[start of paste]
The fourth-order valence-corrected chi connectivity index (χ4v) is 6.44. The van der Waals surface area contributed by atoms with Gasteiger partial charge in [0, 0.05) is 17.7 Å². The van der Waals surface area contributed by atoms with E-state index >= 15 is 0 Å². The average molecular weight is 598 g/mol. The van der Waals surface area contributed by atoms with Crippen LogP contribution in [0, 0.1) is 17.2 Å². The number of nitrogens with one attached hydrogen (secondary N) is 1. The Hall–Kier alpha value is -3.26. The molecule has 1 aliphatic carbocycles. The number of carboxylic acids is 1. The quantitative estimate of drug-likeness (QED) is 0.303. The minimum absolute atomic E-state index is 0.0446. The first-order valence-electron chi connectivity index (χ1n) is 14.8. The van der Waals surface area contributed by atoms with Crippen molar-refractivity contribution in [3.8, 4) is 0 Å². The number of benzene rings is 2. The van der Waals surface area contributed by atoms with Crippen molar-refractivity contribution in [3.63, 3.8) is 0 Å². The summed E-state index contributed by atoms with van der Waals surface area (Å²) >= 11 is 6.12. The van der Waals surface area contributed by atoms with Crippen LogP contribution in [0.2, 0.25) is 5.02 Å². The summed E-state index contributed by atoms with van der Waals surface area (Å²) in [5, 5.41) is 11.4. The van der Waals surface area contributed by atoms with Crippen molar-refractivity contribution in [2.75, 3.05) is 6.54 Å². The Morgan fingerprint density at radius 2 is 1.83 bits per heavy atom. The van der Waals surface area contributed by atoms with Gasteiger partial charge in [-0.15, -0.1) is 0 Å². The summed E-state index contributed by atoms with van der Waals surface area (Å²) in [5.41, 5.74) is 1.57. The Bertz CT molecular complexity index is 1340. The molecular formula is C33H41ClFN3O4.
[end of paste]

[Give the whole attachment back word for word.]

The fourth-order valence-corrected chi connectivity index (χ4v) is 6.44. The van der Waals surface area contributed by atoms with Gasteiger partial charge in [0, 0.05) is 17.7 Å². The van der Waals surface area contributed by atoms with E-state index >= 15 is 0 Å². The average molecular weight is 598 g/mol. The van der Waals surface area contributed by atoms with Crippen LogP contribution in [0, 0.1) is 17.2 Å². The number of nitrogens with one attached hydrogen (secondary N) is 1. The Hall–Kier alpha value is -3.26. The molecule has 1 aliphatic carbocycles. The number of carboxylic acids is 1. The quantitative estimate of drug-likeness (QED) is 0.303. The minimum absolute atomic E-state index is 0.0446. The first-order valence-electron chi connectivity index (χ1n) is 14.8. The van der Waals surface area contributed by atoms with Crippen molar-refractivity contribution in [3.8, 4) is 0 Å². The number of benzene rings is 2. The van der Waals surface area contributed by atoms with Crippen molar-refractivity contribution in [3.63, 3.8) is 0 Å². The summed E-state index contributed by atoms with van der Waals surface area (Å²) >= 11 is 6.12. The van der Waals surface area contributed by atoms with Crippen LogP contribution in [0.2, 0.25) is 5.02 Å². The summed E-state index contributed by atoms with van der Waals surface area (Å²) in [5, 5.41) is 11.4. The van der Waals surface area contributed by atoms with Crippen molar-refractivity contribution in [2.75, 3.05) is 6.54 Å². The Morgan fingerprint density at radius 2 is 1.83 bits per heavy atom. The van der Waals surface area contributed by atoms with Gasteiger partial charge in [-0.15, -0.1) is 0 Å². The summed E-state index contributed by atoms with van der Waals surface area (Å²) in [5.41, 5.74) is 1.57. The Bertz CT molecular complexity index is 1340. The molecular formula is C33H41ClFN3O4.